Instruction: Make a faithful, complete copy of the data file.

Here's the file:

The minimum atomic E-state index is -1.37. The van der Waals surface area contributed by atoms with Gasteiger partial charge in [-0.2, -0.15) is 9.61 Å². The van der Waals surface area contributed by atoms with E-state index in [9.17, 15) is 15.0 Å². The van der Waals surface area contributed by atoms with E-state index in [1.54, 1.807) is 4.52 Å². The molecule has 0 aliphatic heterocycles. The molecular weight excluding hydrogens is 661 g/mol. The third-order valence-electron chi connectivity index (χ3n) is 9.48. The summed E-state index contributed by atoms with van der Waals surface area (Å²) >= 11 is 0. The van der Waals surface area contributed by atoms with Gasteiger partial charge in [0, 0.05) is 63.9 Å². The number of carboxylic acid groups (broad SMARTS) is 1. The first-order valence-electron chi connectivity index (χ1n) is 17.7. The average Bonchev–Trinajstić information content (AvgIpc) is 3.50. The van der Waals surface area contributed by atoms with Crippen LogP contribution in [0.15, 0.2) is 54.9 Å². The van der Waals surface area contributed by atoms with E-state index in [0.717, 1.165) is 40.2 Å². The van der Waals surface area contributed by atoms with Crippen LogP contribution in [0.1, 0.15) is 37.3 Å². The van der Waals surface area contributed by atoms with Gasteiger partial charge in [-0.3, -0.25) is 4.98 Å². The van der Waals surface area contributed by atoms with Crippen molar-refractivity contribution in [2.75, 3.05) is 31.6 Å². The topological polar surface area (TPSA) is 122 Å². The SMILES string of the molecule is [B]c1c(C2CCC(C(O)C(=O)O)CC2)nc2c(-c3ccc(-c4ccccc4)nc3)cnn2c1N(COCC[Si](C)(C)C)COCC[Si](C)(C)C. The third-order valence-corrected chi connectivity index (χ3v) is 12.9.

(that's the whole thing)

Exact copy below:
The minimum atomic E-state index is -1.37. The van der Waals surface area contributed by atoms with Gasteiger partial charge in [-0.2, -0.15) is 9.61 Å². The van der Waals surface area contributed by atoms with E-state index in [9.17, 15) is 15.0 Å². The van der Waals surface area contributed by atoms with E-state index in [1.54, 1.807) is 4.52 Å². The molecule has 0 aliphatic heterocycles. The molecular weight excluding hydrogens is 661 g/mol. The third-order valence-electron chi connectivity index (χ3n) is 9.48. The summed E-state index contributed by atoms with van der Waals surface area (Å²) >= 11 is 0. The van der Waals surface area contributed by atoms with Gasteiger partial charge in [0, 0.05) is 63.9 Å². The number of carboxylic acid groups (broad SMARTS) is 1. The first-order valence-electron chi connectivity index (χ1n) is 17.7. The average Bonchev–Trinajstić information content (AvgIpc) is 3.50. The van der Waals surface area contributed by atoms with Crippen LogP contribution in [0.15, 0.2) is 54.9 Å². The van der Waals surface area contributed by atoms with E-state index in [0.717, 1.165) is 40.2 Å². The van der Waals surface area contributed by atoms with Crippen LogP contribution in [0.1, 0.15) is 37.3 Å². The van der Waals surface area contributed by atoms with Gasteiger partial charge in [-0.3, -0.25) is 4.98 Å². The van der Waals surface area contributed by atoms with Crippen molar-refractivity contribution in [2.75, 3.05) is 31.6 Å². The topological polar surface area (TPSA) is 122 Å². The SMILES string of the molecule is [B]c1c(C2CCC(C(O)C(=O)O)CC2)nc2c(-c3ccc(-c4ccccc4)nc3)cnn2c1N(COCC[Si](C)(C)C)COCC[Si](C)(C)C. The third-order valence-corrected chi connectivity index (χ3v) is 12.9.